Years ago while drawing outside, shadows from a tree above me cast themselves onto my sketchbook. Tracing one of the forms started my investigation of the relationship between unpredictable, chaotic occurrences and deliberate ones: unplanned forms from the natural world with intentional marks of my hand. Since this initial collaboration I have been building images based on dynamic structures formed beyond my control or conscious decision: tree shadow patterns, water reflections, pooled stains of paint, and most recently, the gravity-affected scattering of natural debris.
The composition of my paintings is arrived at largely by chance. Recently this has entailed tossing detritus such as flower petals into the air and tracing where these elements land. I think of the remainder of my painting process like Tasseography (reading tea leaves). Or like selecting stones from a walk on the beach. Or like cleaning up after a hurricane.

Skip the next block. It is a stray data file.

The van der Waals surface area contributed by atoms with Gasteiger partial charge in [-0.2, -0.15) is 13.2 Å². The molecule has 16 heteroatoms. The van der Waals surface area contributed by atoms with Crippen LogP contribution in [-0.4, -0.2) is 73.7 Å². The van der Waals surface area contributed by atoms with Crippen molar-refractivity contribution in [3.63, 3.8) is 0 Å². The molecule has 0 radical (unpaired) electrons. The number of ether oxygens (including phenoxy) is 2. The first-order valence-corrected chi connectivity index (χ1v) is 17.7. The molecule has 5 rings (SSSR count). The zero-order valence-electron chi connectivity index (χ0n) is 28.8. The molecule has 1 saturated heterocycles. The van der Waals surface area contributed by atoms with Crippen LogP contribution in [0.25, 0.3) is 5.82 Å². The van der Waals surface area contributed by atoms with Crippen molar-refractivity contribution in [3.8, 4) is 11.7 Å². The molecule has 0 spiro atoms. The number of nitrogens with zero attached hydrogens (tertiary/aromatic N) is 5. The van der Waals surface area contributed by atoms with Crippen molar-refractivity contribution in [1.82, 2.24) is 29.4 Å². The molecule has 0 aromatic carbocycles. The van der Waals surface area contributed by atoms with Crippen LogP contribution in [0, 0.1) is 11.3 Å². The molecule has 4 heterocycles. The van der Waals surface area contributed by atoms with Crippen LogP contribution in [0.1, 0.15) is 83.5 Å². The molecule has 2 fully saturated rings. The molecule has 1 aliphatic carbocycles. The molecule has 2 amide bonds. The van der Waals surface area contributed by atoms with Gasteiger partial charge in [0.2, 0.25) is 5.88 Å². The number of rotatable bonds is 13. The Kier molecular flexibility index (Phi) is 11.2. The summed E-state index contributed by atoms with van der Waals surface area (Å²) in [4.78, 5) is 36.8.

Certain tree species rely on natural disaster for perpetuation. The Black Spruce, for example, needs the high temperatures of forest fire to open up its protective cones to release seeds. As well, the littered forest floor needs to be cleared of detritus to expose clear fertile soil for these new growths to take root. My paintings are equally dependent on accident, and strive to arrive at some kind of order through coexistence, camouflage, and pruning. I have always been fascinated with what can be discovered in even the smallest patch of plain ground if you look at it closely enough. The most seemingly mundane square inch of earth holds infinite, minuscule insects, grains of dirt and specks of who knows what. I am drawn to works of art with similar layers of grit and beauty.